In 3rd, 4th, and 5th grades, fractions dominate much of our instructional time, and it is important that we work to help our students gain a firm grasp on the concepts of fractions. Going deep now will help them down the road as they use fractions in more complicated mathematical situations.

A reminder of the progression of fractions in elementary school by Graham Fletcher allows us to remember how important our models are:

Sometimes I'm afraid that teachers steer clear of fraction exploration because they are uncomfortable with them themselves.

I have shared Fraction resources before in this blog. I have also shared an exploration or two. Here are some more resources that might help your students (and you) to make more sense of fractions.

When and when not to give the answer: This Marilyn Burns' post offers an opportunity for your students to build their own understanding of fractions.

Fractions, Decimals, & Percentages: A number talk which begins with fraction addition.

Exploring Fractions: An article from nrich.maths.org which offers links to rich tasks that develop a deep understanding of fractions.

Illustrative Mathematics also has some resources that will help you better understand the horizontal progression of fraction skills.

Maybe you find one or two ideas above to help you stretch during your fractions unit--that's great! Don't try to change everything all at once. As always, let me know if there is something I can do to help!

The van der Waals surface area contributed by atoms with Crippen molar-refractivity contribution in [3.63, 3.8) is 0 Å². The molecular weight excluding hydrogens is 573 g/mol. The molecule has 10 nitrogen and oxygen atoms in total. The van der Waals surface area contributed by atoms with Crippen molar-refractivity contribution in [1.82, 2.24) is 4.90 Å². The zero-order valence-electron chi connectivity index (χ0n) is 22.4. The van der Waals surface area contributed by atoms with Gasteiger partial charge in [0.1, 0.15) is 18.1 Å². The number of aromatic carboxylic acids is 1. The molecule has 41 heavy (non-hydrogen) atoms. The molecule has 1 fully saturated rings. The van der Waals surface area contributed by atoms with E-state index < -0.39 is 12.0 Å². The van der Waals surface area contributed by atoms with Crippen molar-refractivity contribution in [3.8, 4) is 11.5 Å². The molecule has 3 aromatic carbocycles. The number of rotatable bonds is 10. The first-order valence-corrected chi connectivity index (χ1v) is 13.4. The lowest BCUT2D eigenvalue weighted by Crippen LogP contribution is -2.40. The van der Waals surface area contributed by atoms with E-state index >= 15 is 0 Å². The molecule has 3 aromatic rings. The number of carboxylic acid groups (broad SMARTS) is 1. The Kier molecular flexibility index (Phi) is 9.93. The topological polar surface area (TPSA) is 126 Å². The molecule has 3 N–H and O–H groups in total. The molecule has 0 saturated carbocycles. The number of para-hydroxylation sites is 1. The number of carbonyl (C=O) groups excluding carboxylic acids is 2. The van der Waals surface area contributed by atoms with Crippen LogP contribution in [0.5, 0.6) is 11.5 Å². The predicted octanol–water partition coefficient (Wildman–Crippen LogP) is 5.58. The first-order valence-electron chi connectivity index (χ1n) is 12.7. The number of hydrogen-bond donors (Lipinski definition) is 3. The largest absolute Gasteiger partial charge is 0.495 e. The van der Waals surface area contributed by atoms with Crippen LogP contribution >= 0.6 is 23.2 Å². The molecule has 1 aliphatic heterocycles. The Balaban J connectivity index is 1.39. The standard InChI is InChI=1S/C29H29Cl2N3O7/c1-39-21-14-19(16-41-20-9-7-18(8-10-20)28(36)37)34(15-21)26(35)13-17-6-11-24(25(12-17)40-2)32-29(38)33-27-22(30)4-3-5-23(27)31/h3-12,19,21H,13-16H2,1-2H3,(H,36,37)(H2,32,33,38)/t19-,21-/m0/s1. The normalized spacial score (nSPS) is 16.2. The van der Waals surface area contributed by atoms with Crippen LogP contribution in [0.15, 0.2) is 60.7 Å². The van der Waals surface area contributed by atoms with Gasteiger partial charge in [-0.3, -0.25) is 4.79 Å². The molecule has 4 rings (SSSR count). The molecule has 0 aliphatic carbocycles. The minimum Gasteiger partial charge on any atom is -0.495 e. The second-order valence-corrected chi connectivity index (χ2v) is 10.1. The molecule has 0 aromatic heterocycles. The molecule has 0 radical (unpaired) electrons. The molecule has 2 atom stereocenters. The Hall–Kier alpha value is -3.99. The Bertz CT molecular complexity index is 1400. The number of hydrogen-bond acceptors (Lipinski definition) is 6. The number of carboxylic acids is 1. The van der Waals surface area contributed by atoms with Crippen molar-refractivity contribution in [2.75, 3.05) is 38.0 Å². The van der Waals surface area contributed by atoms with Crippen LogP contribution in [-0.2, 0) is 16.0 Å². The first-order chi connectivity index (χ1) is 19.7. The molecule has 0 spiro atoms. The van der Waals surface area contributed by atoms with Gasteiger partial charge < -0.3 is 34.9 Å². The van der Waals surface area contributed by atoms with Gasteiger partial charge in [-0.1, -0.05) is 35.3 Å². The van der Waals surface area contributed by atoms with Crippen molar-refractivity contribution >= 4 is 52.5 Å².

A reminder of the progression of fractions in elementary school by Graham Fletcher allows us to remember how important our models are:

Sometimes I'm afraid that teachers steer clear of fraction exploration because they are uncomfortable with them themselves.

*Imagine all of the learning that could occur if we went out of our own comfort zone with our students?*I have shared Fraction resources before in this blog. I have also shared an exploration or two. Here are some more resources that might help your students (and you) to make more sense of fractions.

When and when not to give the answer: This Marilyn Burns' post offers an opportunity for your students to build their own understanding of fractions.

Fractions, Decimals, & Percentages: A number talk which begins with fraction addition.

Exploring Fractions: An article from nrich.maths.org which offers links to rich tasks that develop a deep understanding of fractions.

Illustrative Mathematics also has some resources that will help you better understand the horizontal progression of fraction skills.

Maybe you find one or two ideas above to help you stretch during your fractions unit--that's great! Don't try to change everything all at once. As always, let me know if there is something I can do to help!